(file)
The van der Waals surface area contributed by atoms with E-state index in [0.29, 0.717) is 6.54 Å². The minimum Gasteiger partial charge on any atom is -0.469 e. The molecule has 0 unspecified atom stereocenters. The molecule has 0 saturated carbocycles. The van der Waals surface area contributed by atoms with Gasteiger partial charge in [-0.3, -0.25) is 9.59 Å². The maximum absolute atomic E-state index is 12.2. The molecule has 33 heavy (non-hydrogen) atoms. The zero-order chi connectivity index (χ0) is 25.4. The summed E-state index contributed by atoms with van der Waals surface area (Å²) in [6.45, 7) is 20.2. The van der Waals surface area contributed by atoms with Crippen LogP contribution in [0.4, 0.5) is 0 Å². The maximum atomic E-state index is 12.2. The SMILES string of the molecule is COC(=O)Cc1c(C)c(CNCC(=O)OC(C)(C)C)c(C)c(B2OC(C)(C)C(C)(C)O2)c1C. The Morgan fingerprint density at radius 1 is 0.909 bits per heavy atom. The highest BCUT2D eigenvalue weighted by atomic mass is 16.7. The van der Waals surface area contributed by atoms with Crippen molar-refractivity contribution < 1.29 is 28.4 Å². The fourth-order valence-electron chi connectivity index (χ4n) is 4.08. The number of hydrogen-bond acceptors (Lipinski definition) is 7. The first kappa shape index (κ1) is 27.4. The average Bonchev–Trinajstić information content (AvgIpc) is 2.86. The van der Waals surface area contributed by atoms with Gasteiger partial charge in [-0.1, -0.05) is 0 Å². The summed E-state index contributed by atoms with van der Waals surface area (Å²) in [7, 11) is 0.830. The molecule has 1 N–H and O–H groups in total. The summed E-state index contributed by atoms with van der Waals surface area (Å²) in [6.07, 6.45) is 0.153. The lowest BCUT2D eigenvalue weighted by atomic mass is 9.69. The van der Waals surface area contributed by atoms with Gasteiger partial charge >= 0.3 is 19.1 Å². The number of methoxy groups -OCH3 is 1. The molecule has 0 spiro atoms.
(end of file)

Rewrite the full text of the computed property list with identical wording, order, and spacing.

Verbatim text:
The van der Waals surface area contributed by atoms with E-state index in [0.29, 0.717) is 6.54 Å². The minimum Gasteiger partial charge on any atom is -0.469 e. The molecule has 0 unspecified atom stereocenters. The molecule has 0 saturated carbocycles. The van der Waals surface area contributed by atoms with Gasteiger partial charge in [-0.3, -0.25) is 9.59 Å². The maximum absolute atomic E-state index is 12.2. The molecule has 33 heavy (non-hydrogen) atoms. The zero-order chi connectivity index (χ0) is 25.4. The summed E-state index contributed by atoms with van der Waals surface area (Å²) in [6.45, 7) is 20.2. The van der Waals surface area contributed by atoms with Crippen LogP contribution in [0.4, 0.5) is 0 Å². The maximum atomic E-state index is 12.2. The SMILES string of the molecule is COC(=O)Cc1c(C)c(CNCC(=O)OC(C)(C)C)c(C)c(B2OC(C)(C)C(C)(C)O2)c1C. The Morgan fingerprint density at radius 1 is 0.909 bits per heavy atom. The highest BCUT2D eigenvalue weighted by atomic mass is 16.7. The van der Waals surface area contributed by atoms with Crippen molar-refractivity contribution < 1.29 is 28.4 Å². The fourth-order valence-electron chi connectivity index (χ4n) is 4.08. The number of hydrogen-bond acceptors (Lipinski definition) is 7. The first kappa shape index (κ1) is 27.4. The average Bonchev–Trinajstić information content (AvgIpc) is 2.86. The van der Waals surface area contributed by atoms with Gasteiger partial charge in [-0.1, -0.05) is 0 Å². The summed E-state index contributed by atoms with van der Waals surface area (Å²) in [7, 11) is 0.830. The molecule has 1 N–H and O–H groups in total. The summed E-state index contributed by atoms with van der Waals surface area (Å²) in [6.07, 6.45) is 0.153. The lowest BCUT2D eigenvalue weighted by atomic mass is 9.69. The van der Waals surface area contributed by atoms with Gasteiger partial charge >= 0.3 is 19.1 Å². The number of methoxy groups -OCH3 is 1. The molecule has 0 spiro atoms.